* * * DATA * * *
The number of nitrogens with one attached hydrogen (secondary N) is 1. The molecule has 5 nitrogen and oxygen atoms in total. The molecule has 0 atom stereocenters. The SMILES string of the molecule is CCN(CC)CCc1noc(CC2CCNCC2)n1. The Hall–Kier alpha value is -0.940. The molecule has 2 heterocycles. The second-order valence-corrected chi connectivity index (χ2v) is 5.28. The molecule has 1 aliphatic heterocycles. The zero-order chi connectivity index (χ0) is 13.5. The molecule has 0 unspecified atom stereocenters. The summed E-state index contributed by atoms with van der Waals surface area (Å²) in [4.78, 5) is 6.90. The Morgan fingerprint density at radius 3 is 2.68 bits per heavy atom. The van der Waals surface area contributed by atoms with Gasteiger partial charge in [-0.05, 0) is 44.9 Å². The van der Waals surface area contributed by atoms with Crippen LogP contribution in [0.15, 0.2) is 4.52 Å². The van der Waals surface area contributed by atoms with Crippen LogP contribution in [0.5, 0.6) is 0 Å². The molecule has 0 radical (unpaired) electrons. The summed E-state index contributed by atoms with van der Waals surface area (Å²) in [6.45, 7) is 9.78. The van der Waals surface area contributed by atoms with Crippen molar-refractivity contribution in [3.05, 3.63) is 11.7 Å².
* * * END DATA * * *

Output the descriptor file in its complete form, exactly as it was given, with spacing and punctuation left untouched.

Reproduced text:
The number of nitrogens with one attached hydrogen (secondary N) is 1. The molecule has 5 nitrogen and oxygen atoms in total. The molecule has 0 atom stereocenters. The SMILES string of the molecule is CCN(CC)CCc1noc(CC2CCNCC2)n1. The Hall–Kier alpha value is -0.940. The molecule has 2 heterocycles. The second-order valence-corrected chi connectivity index (χ2v) is 5.28. The molecule has 1 aliphatic heterocycles. The zero-order chi connectivity index (χ0) is 13.5. The molecule has 0 unspecified atom stereocenters. The summed E-state index contributed by atoms with van der Waals surface area (Å²) in [4.78, 5) is 6.90. The Morgan fingerprint density at radius 3 is 2.68 bits per heavy atom. The van der Waals surface area contributed by atoms with Gasteiger partial charge in [-0.05, 0) is 44.9 Å². The van der Waals surface area contributed by atoms with Crippen LogP contribution in [0.15, 0.2) is 4.52 Å². The van der Waals surface area contributed by atoms with Crippen LogP contribution in [0.5, 0.6) is 0 Å². The molecule has 0 radical (unpaired) electrons. The summed E-state index contributed by atoms with van der Waals surface area (Å²) in [6.45, 7) is 9.78. The van der Waals surface area contributed by atoms with Crippen molar-refractivity contribution in [3.05, 3.63) is 11.7 Å².